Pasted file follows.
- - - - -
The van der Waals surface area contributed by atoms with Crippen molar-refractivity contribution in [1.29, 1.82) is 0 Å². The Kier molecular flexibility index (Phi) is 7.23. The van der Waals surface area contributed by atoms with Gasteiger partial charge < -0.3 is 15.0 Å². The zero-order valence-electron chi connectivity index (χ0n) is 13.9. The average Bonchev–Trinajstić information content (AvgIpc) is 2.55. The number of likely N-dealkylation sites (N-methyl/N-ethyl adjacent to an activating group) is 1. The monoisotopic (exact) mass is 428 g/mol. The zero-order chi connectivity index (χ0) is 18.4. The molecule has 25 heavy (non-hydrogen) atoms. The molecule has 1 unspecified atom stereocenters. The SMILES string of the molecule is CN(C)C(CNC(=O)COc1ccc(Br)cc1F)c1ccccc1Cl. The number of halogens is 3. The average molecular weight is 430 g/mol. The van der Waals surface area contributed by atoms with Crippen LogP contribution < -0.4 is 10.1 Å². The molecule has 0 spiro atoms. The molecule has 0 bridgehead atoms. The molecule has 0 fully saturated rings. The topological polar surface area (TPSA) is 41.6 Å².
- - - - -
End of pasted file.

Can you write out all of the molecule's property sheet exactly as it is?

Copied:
The van der Waals surface area contributed by atoms with Crippen molar-refractivity contribution in [1.29, 1.82) is 0 Å². The Kier molecular flexibility index (Phi) is 7.23. The van der Waals surface area contributed by atoms with Gasteiger partial charge < -0.3 is 15.0 Å². The zero-order valence-electron chi connectivity index (χ0n) is 13.9. The average Bonchev–Trinajstić information content (AvgIpc) is 2.55. The number of likely N-dealkylation sites (N-methyl/N-ethyl adjacent to an activating group) is 1. The monoisotopic (exact) mass is 428 g/mol. The zero-order chi connectivity index (χ0) is 18.4. The molecule has 25 heavy (non-hydrogen) atoms. The molecule has 1 unspecified atom stereocenters. The SMILES string of the molecule is CN(C)C(CNC(=O)COc1ccc(Br)cc1F)c1ccccc1Cl. The number of halogens is 3. The average molecular weight is 430 g/mol. The van der Waals surface area contributed by atoms with Crippen LogP contribution < -0.4 is 10.1 Å². The molecule has 0 spiro atoms. The molecule has 0 bridgehead atoms. The molecule has 0 fully saturated rings. The topological polar surface area (TPSA) is 41.6 Å².